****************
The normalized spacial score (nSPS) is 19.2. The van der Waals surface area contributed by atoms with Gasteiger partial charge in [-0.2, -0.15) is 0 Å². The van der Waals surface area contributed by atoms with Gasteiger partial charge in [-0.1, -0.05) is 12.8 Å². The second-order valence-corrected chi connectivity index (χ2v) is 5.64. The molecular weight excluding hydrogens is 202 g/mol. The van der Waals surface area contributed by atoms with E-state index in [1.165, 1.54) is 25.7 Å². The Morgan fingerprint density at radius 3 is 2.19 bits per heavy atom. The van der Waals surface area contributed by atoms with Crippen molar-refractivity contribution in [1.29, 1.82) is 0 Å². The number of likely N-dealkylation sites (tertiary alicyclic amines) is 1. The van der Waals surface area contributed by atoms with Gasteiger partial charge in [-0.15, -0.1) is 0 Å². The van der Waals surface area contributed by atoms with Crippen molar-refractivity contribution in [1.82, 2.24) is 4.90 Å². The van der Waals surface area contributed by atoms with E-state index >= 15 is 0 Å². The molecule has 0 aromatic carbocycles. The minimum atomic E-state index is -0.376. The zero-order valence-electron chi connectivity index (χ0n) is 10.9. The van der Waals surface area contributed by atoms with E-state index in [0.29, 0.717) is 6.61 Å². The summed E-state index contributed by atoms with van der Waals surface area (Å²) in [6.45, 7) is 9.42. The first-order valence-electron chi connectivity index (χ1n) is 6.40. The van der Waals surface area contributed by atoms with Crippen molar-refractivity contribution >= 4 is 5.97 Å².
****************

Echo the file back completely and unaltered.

The normalized spacial score (nSPS) is 19.2. The van der Waals surface area contributed by atoms with Gasteiger partial charge in [-0.2, -0.15) is 0 Å². The van der Waals surface area contributed by atoms with Gasteiger partial charge in [-0.1, -0.05) is 12.8 Å². The second-order valence-corrected chi connectivity index (χ2v) is 5.64. The molecular weight excluding hydrogens is 202 g/mol. The van der Waals surface area contributed by atoms with E-state index in [1.165, 1.54) is 25.7 Å². The Morgan fingerprint density at radius 3 is 2.19 bits per heavy atom. The van der Waals surface area contributed by atoms with Crippen molar-refractivity contribution in [1.29, 1.82) is 0 Å². The number of likely N-dealkylation sites (tertiary alicyclic amines) is 1. The van der Waals surface area contributed by atoms with Gasteiger partial charge in [-0.15, -0.1) is 0 Å². The van der Waals surface area contributed by atoms with Crippen molar-refractivity contribution in [1.82, 2.24) is 4.90 Å². The van der Waals surface area contributed by atoms with E-state index >= 15 is 0 Å². The molecule has 0 aromatic carbocycles. The minimum atomic E-state index is -0.376. The zero-order valence-electron chi connectivity index (χ0n) is 10.9. The van der Waals surface area contributed by atoms with E-state index in [0.29, 0.717) is 6.61 Å². The summed E-state index contributed by atoms with van der Waals surface area (Å²) in [6.45, 7) is 9.42. The first-order valence-electron chi connectivity index (χ1n) is 6.40. The van der Waals surface area contributed by atoms with Crippen molar-refractivity contribution >= 4 is 5.97 Å².